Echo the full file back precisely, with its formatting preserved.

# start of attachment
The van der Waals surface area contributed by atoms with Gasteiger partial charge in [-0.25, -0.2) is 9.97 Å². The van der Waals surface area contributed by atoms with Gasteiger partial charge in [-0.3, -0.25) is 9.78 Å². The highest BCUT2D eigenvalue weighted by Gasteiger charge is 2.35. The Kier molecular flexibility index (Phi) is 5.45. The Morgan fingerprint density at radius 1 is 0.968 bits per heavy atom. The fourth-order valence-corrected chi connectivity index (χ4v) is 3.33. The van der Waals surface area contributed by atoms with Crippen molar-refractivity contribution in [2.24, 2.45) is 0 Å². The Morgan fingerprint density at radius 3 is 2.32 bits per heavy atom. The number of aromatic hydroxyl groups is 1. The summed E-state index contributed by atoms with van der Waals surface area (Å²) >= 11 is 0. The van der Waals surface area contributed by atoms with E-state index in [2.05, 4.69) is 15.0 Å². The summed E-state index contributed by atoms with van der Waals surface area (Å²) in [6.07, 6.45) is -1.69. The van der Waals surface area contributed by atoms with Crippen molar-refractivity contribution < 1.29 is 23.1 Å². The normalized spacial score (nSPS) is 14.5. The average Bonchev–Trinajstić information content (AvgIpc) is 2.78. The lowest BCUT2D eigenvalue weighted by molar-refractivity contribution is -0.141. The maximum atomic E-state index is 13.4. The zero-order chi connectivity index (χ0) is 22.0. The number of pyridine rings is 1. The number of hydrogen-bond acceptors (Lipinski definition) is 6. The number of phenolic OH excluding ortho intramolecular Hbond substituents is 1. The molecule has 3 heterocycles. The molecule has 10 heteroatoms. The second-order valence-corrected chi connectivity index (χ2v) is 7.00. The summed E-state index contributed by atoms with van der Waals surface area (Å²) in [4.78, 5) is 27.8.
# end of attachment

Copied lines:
The van der Waals surface area contributed by atoms with Gasteiger partial charge in [-0.25, -0.2) is 9.97 Å². The van der Waals surface area contributed by atoms with Gasteiger partial charge in [-0.3, -0.25) is 9.78 Å². The highest BCUT2D eigenvalue weighted by Gasteiger charge is 2.35. The Kier molecular flexibility index (Phi) is 5.45. The Morgan fingerprint density at radius 1 is 0.968 bits per heavy atom. The fourth-order valence-corrected chi connectivity index (χ4v) is 3.33. The van der Waals surface area contributed by atoms with Crippen molar-refractivity contribution in [2.24, 2.45) is 0 Å². The Morgan fingerprint density at radius 3 is 2.32 bits per heavy atom. The number of aromatic hydroxyl groups is 1. The summed E-state index contributed by atoms with van der Waals surface area (Å²) >= 11 is 0. The van der Waals surface area contributed by atoms with E-state index in [2.05, 4.69) is 15.0 Å². The summed E-state index contributed by atoms with van der Waals surface area (Å²) in [6.07, 6.45) is -1.69. The van der Waals surface area contributed by atoms with Crippen molar-refractivity contribution < 1.29 is 23.1 Å². The normalized spacial score (nSPS) is 14.5. The average Bonchev–Trinajstić information content (AvgIpc) is 2.78. The lowest BCUT2D eigenvalue weighted by molar-refractivity contribution is -0.141. The maximum atomic E-state index is 13.4. The zero-order chi connectivity index (χ0) is 22.0. The number of pyridine rings is 1. The number of hydrogen-bond acceptors (Lipinski definition) is 6. The number of phenolic OH excluding ortho intramolecular Hbond substituents is 1. The molecule has 3 heterocycles. The molecule has 10 heteroatoms. The second-order valence-corrected chi connectivity index (χ2v) is 7.00. The summed E-state index contributed by atoms with van der Waals surface area (Å²) in [4.78, 5) is 27.8.